It’s not the turkey or the mashed potatoes or the pumpkin pie, that I look forward to each Thanksgiving; it’s the Cornbread-Sausage Dressing—that soft bouquet of goodness that comes from sautéing a few veggies and mixing them with dry bread. Clearly, the sum is greater than its parts.
To Stuff or Not to Stuff
Let me announce up front: I’m a stuffer! Always have been. I know, I know . . . we’ve been warned of salmonella, that might occur from eating a fat-soaked loaf of Wonder bread jammed into the cavity of the holiday bird.
The safety valve here is getting the turkey to a 165 degree temperature, when measured with a food thermometer at the inner side of the thigh. But if you want maximum safety, the oven-cooked dressing is the way to go.
Finding a Recipe
I settled on a stuffing recipe decades ago. It was given to me by word of mouth from my hairdresser. I wrote it down on the back of my electric bill, as she backcombed my fashionable beehive into shape. I’ve made it on T-Day ever since and included it in my cookbook: The Mansion: It’s Memories and Menus.
There are those who would like me to amp up the dressing with oysters, dried fruit, chestnuts or, heaven forbid, tofu, but I’ve resisted.
I begin with a soffritto of onion, celery, and garlic, and a little carrot and apple for sweetness, all sautéed in the drippings from the sausage.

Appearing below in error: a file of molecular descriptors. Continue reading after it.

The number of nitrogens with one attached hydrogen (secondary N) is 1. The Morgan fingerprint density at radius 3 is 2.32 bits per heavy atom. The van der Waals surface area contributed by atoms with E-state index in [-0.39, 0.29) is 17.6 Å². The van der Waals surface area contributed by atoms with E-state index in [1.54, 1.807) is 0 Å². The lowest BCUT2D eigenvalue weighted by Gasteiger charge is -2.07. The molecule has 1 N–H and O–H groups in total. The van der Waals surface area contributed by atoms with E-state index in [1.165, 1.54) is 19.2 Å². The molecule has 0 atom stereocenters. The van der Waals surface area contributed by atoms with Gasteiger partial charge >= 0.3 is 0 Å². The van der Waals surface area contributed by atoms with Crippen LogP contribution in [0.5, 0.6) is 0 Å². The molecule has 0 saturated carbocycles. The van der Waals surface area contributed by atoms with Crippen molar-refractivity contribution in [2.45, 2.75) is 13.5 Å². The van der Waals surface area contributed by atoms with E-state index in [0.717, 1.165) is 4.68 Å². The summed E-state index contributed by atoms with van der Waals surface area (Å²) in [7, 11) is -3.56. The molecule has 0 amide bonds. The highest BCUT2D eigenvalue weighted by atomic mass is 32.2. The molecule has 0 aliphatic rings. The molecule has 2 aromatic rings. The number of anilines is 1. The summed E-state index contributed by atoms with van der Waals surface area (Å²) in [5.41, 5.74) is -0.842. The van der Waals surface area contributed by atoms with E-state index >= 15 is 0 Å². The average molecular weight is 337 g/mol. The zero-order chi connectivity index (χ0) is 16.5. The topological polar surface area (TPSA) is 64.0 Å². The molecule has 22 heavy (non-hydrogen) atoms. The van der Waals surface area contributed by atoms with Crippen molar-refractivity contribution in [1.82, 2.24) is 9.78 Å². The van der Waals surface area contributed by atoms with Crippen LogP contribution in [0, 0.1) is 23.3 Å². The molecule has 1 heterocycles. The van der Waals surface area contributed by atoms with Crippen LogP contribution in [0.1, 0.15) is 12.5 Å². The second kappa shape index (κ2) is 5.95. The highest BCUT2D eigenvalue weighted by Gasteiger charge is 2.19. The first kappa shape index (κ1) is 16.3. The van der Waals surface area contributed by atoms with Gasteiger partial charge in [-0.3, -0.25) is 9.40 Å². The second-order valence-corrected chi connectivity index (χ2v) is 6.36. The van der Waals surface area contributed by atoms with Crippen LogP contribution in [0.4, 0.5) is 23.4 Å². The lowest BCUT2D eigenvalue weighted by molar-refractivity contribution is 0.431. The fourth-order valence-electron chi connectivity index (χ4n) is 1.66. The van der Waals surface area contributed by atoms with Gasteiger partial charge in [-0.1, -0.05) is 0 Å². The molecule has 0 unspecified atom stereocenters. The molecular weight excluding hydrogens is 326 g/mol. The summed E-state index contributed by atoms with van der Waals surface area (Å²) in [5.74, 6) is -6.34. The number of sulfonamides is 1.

The mixture, plus eggs, broth, and seasonings, are combined with a variety of toasted breads—sourdough, white, even leftover biscuits. You want the bread dry, not soft.
Go Light and Easy
Whatever you do, the dressing should be handled lightly and coaxed into the salted cavity with a gentle hand.
When it comes to the bread, I use part Pepperidge Farm cornbread dressing and part herb dressing, along with some sliced, oven-toasted, white bread. My Internet search favored Arnold’s Country Classic as being best suited for turkey dressing. It can be found at Target and Walmart.
Diving In; Fork First
The stuffing mixture takes on a heavenly aroma after mingling several hours, amid sausage and poultry juices.
When my turkey comes out of the oven each Thanksgiving, the “kitchen hawks” dive, fork first, into the stuffing before the bird is ever dismantled. I can’t blame them; I’m their leader!
A Trip Down Memory Lane
Making the dressing each year is one of my favorite messy delights; I’m a kid again. The smell of celery and onions sautéing on the stove and the toasting bread take me back to my mother’s kitchen.
Thanksgiving Has a Distinct Aroma
As a youngster, I awoke to the holiday aromas, that drifted through the house, reaching into my upstairs bedroom, announcing the specialness of the day.
My mother made an amazing meal in a narrow, 40-ish-style kitchen with, three doors, little cabinet or counter space and barely enough room for one cook to turn around.
In Mama’s kitchen, everything was made on the day of the event. Come to think of it, that might have been because of space restraints in the smallish refrigerator—or icebox, as we called it.
But somehow she worked in a roaster oven between the stove and one of the doors, because. . .well, every housewife in the post-war era had a roaster oven. As I recall, she rarely used it except for Thanksgiving and Christmas; the rest of the time it stored bread and baked items.
Just Remember . . .
So I will ponder all these things as I set the 2021 meal in motion. But wherever, or whenever, we celebrate the beloved American holiday, just remember that Thanksgiving begins in the heart. More than the grits and gravy, it’s the gratitude.